OSHA is requesting information about how employers have been using control circuit devices, including information about the types of circuitry and safety procedures being used; limitations of their use, to determine under what other conditions control circuit-type devices could be used safely; new risks of worker exposure to hazardous energy as a result of increased interaction with robots; and whether the agency should consider changes to the LOTO standard that would address these new risks.
The current LOTO standard, published in 1989, requires that all sources of energy be controlled during servicing and maintenance of machines and equipment using an energy-isolating device. The standard specifies that control circuit devices cannot be used as energy-isolating devices, but the agency recognizes recent technological advances may have improved the safety of control circuit-type devices.
Comments must be submitted on or before August 18, 2019. Comments and materials may be submitted electronically at http://www.regulations.gov, the Federal e-Rulemaking Portal, or by facsimile or mail. See the Federal Register notice for submission details.
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OSHA News Release – Region 4
$303,657 Proposed in Penalties
NATCHEZ, MS – The U.S. Department of Labor’s Occupational Safety and Health Administration (OSHA) has cited von Drehle Corp. – a paper products manufacturer – for several workplace safety hazards that put employees at risk of injury at its facility in Natchez, Mississippi. The paper manufacturer faces $303,657 in penalties, including one for the maximum amount allowed by law.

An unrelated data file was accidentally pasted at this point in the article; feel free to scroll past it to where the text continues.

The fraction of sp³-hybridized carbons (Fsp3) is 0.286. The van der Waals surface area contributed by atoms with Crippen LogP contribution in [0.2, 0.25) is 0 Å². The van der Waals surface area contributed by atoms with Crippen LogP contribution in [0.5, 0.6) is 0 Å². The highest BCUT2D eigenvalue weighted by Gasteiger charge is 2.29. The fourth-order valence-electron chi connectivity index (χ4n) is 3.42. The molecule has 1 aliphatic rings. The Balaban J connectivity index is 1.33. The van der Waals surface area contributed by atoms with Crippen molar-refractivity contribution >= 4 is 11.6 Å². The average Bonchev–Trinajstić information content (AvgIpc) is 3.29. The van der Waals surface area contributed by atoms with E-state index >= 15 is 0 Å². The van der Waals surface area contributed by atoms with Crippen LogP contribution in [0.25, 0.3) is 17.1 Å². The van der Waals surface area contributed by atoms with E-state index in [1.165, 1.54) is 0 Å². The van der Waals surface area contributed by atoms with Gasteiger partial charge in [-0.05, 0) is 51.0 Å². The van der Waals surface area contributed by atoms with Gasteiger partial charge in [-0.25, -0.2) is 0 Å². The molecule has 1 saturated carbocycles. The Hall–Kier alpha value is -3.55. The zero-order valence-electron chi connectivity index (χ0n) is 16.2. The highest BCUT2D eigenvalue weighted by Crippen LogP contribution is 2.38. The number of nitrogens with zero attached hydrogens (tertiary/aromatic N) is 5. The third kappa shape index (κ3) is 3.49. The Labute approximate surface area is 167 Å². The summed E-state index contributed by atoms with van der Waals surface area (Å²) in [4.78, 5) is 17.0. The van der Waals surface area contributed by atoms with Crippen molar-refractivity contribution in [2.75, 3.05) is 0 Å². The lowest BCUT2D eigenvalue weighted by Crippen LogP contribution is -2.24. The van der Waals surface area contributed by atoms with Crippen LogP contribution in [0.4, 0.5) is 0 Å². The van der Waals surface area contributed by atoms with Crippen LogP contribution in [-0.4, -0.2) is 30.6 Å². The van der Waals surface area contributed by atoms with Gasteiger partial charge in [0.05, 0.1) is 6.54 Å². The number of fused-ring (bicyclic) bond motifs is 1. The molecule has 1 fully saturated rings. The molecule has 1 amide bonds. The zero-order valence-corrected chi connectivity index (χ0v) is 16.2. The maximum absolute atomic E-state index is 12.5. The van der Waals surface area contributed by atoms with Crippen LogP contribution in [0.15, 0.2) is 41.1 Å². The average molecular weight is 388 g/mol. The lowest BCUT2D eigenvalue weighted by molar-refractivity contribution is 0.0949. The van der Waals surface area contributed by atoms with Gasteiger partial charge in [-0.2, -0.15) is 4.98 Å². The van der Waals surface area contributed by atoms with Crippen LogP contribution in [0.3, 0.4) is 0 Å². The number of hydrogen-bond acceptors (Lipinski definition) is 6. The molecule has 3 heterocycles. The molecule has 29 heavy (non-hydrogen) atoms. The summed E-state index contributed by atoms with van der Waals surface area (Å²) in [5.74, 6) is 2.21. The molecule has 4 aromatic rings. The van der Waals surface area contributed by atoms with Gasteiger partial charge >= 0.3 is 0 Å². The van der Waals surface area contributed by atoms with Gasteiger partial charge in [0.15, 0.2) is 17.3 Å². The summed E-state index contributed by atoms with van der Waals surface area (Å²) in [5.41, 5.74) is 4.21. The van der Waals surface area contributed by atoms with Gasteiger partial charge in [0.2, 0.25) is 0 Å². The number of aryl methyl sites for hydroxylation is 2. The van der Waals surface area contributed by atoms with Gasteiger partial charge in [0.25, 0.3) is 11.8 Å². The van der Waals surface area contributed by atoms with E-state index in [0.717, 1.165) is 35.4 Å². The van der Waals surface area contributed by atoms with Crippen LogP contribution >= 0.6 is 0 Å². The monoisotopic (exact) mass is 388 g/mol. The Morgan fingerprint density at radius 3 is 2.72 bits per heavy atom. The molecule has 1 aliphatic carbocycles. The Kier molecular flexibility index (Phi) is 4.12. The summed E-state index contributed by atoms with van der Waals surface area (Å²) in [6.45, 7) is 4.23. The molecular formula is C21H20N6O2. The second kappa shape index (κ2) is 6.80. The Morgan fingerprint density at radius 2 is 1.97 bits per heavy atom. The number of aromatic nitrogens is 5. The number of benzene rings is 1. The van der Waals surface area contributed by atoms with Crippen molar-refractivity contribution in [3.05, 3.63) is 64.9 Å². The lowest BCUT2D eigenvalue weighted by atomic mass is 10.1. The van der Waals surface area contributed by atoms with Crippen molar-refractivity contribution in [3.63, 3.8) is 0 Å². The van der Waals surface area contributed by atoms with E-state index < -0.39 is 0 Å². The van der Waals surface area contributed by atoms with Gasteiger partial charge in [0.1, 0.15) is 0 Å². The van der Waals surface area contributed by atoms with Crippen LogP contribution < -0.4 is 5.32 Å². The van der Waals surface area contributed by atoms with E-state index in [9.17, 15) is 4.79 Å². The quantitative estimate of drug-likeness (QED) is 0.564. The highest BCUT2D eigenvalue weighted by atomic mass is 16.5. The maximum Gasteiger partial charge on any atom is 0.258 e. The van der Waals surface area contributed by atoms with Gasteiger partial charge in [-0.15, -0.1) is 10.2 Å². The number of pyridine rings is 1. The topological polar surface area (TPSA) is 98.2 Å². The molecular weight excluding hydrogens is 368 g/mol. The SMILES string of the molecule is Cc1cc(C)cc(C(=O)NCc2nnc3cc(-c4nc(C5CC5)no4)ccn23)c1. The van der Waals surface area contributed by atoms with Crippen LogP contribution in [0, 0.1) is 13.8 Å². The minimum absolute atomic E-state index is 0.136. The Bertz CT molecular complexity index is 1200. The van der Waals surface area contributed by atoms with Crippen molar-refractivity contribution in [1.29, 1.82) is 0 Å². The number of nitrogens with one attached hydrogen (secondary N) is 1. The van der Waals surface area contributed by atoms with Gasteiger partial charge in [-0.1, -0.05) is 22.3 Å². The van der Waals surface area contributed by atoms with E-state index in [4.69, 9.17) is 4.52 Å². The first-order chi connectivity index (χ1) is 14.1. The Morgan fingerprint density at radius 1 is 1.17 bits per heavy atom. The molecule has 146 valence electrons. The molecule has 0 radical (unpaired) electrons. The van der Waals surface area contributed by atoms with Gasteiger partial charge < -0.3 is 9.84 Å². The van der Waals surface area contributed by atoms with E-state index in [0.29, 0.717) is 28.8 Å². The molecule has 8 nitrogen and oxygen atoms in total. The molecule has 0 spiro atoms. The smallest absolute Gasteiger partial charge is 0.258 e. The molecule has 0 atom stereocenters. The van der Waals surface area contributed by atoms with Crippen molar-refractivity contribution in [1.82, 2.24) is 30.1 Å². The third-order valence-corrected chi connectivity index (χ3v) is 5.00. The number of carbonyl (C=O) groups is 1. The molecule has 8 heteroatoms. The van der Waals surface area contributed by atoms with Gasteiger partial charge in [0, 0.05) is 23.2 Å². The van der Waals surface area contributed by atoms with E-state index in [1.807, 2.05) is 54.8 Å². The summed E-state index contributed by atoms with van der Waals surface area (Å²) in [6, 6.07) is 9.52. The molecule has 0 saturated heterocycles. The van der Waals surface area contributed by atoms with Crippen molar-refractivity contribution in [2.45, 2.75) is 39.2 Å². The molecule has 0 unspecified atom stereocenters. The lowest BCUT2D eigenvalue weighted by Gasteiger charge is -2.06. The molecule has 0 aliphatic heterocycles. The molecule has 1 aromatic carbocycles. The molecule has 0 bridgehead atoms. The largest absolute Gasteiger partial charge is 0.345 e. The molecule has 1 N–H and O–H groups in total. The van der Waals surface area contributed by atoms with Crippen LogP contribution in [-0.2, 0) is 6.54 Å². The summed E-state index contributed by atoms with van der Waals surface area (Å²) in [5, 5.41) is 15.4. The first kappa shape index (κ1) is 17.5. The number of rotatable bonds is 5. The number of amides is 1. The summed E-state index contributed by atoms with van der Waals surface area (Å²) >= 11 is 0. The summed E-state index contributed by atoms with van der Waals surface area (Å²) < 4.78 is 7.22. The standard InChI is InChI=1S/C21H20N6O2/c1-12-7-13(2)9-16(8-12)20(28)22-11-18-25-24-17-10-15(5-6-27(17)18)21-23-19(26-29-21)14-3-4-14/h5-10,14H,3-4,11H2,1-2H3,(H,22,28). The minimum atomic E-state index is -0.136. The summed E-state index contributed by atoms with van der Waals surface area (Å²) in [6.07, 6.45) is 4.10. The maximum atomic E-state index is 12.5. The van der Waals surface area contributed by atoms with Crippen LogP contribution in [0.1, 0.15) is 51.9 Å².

An OSHA inspection of the company’s facility resulted in citations for exposing employees to electrical hazards; lack of machine guarding; allowing combustible dust to accumulate on surfaces; failing to lockout machinery to control hazardous energy;exposing employees to arc-flash; and allowing slip, trip, and fall hazards.
“Employers are required to assess potential hazards, and make necessary corrections to ensure a safe workplace,” said OSHA Jackson Area Office Director Courtney Bohannon. “The inspection results demonstrate workplace deficiencies existed putting workers at serious risk of injury or death.”